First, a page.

Bond yields increased on Monday following the resolution of a potential U.S. government standoff that had the potential to harm the economy. Here's what happened:
Here's what drove these market movements:
Traders had anticipated a government shutdown over the weekend, which some analysts estimated could have had a negative impact of 0.1 percentage points per week on U.S. GDP growth. Such an outcome might have reduced inflationary pressures and made it less likely for the Federal Reserve to raise interest rates in the near future.
However, a temporary budget agreement was reached, preventing a government shutdown for now. This news contributed to pushing benchmark 10-year treasury yields closer to recent 16-year highs.
Currently, the market is pricing in a 71% probability that the Fed will keep interest rates steady within a range of 5.25% to 5.50% at its upcoming meeting on November 1, as per the CME FedWatch tool. There's a 38% likelihood of a 25 basis point rate hike to a range of 5.50% to 5.75% at the following meeting in December.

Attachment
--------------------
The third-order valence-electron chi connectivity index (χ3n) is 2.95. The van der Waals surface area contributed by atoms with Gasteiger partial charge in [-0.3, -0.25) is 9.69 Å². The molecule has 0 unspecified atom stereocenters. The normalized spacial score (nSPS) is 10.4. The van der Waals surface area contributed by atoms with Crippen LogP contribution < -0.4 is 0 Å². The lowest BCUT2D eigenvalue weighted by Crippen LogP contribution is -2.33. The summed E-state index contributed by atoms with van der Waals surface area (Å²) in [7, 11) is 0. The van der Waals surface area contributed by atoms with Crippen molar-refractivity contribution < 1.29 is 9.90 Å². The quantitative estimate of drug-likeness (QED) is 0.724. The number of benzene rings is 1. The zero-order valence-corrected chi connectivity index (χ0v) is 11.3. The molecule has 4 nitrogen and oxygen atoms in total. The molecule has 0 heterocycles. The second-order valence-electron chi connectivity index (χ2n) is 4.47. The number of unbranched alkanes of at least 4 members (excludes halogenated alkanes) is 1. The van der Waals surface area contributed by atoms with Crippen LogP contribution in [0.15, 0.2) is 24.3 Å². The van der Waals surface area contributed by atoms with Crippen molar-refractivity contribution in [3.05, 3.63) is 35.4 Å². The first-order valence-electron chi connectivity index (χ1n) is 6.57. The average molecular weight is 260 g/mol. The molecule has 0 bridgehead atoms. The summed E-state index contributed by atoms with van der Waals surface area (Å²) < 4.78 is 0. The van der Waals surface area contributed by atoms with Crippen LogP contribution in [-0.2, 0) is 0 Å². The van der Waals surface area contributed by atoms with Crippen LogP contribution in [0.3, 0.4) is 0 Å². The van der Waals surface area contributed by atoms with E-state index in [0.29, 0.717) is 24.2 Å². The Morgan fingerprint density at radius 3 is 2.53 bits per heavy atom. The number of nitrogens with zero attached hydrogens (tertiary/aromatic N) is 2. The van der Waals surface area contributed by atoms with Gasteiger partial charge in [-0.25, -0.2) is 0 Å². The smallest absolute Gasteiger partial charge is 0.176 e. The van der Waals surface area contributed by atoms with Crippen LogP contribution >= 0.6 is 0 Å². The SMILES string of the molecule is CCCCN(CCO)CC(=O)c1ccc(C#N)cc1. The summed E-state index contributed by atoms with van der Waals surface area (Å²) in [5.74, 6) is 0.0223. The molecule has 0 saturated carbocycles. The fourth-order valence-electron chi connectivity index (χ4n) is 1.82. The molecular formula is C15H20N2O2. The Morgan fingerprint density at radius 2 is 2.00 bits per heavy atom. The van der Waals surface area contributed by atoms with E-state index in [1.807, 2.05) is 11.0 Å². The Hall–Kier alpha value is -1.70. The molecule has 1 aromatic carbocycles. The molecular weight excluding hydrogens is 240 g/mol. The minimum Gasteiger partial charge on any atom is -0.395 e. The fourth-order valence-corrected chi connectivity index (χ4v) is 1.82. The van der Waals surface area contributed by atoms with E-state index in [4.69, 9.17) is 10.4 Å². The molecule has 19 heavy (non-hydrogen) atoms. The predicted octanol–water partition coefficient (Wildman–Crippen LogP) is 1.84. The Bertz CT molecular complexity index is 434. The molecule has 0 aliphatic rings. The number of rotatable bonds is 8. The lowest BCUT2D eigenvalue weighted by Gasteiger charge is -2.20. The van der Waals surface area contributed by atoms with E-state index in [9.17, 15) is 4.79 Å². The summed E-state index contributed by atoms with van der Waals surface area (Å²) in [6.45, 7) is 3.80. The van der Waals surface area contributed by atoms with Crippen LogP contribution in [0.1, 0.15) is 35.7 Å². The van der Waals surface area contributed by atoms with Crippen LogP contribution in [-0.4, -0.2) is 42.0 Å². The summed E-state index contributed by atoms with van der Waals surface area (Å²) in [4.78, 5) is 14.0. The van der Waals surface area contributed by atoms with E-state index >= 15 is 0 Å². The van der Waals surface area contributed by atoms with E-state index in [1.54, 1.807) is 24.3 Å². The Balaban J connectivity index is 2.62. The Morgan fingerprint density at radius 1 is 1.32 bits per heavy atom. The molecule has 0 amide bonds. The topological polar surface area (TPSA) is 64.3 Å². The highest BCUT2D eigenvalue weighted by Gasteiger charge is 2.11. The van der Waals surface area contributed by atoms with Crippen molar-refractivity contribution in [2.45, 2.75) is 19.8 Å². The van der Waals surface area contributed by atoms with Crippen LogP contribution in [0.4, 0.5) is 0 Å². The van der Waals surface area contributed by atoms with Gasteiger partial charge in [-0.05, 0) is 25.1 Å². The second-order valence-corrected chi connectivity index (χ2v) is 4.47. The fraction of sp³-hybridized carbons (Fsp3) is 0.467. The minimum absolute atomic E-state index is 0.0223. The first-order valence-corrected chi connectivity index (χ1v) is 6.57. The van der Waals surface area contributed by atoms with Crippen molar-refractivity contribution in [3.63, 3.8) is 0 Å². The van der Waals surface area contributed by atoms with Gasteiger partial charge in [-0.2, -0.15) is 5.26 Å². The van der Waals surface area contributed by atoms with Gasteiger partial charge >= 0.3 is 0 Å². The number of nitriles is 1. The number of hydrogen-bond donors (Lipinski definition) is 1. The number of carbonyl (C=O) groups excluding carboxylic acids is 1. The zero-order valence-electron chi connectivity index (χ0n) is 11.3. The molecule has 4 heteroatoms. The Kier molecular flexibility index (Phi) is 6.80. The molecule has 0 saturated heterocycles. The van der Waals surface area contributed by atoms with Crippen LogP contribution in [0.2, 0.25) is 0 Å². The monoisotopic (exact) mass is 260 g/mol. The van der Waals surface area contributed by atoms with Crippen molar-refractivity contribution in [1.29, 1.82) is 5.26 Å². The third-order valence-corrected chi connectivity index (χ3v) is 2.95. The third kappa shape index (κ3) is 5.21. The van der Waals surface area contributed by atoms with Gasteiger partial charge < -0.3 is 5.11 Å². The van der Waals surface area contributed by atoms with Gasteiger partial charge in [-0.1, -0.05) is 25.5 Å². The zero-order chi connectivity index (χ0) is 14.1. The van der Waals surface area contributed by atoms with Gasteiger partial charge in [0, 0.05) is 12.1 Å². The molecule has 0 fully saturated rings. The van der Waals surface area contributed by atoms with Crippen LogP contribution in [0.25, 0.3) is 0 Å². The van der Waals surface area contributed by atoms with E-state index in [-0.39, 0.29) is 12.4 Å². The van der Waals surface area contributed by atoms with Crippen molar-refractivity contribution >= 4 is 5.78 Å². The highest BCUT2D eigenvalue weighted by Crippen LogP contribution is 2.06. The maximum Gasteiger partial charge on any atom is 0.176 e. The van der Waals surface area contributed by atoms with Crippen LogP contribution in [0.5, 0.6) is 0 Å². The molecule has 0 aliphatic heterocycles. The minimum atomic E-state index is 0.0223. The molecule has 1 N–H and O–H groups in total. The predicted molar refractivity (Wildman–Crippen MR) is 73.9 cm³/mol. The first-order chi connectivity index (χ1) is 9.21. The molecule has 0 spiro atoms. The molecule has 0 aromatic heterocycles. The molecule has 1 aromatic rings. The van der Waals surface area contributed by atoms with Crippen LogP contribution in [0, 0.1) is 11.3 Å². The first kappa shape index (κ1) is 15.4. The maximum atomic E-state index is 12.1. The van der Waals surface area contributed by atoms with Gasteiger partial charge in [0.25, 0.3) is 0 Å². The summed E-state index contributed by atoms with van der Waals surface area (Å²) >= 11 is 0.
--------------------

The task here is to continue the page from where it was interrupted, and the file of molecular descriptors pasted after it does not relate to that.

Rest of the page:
The central bank is not expected to lower its Fed funds rate target back to around 5% until October 2024, according to 30-day Fed Funds futures.
On the economic front, the day's updates include the release of the S&P final manufacturing PMI for September at 9:45 a.m. Eastern, followed by the September ISM manufacturing survey and August construction spending at 10 a.m.
Several notable figures from the Federal Reserve are also expected to make comments at various events throughout the day.
In Japan, the 10-year government bond yield saw a dip from session highs after the Bank of Japan intervened with an additional purchase of 5 to 10-year bonds to suppress yields. This comes as the benchmark Japanese bond yield has risen to its highest level since 2013, as inflation has consistently exceeded the central bank's 2% target.
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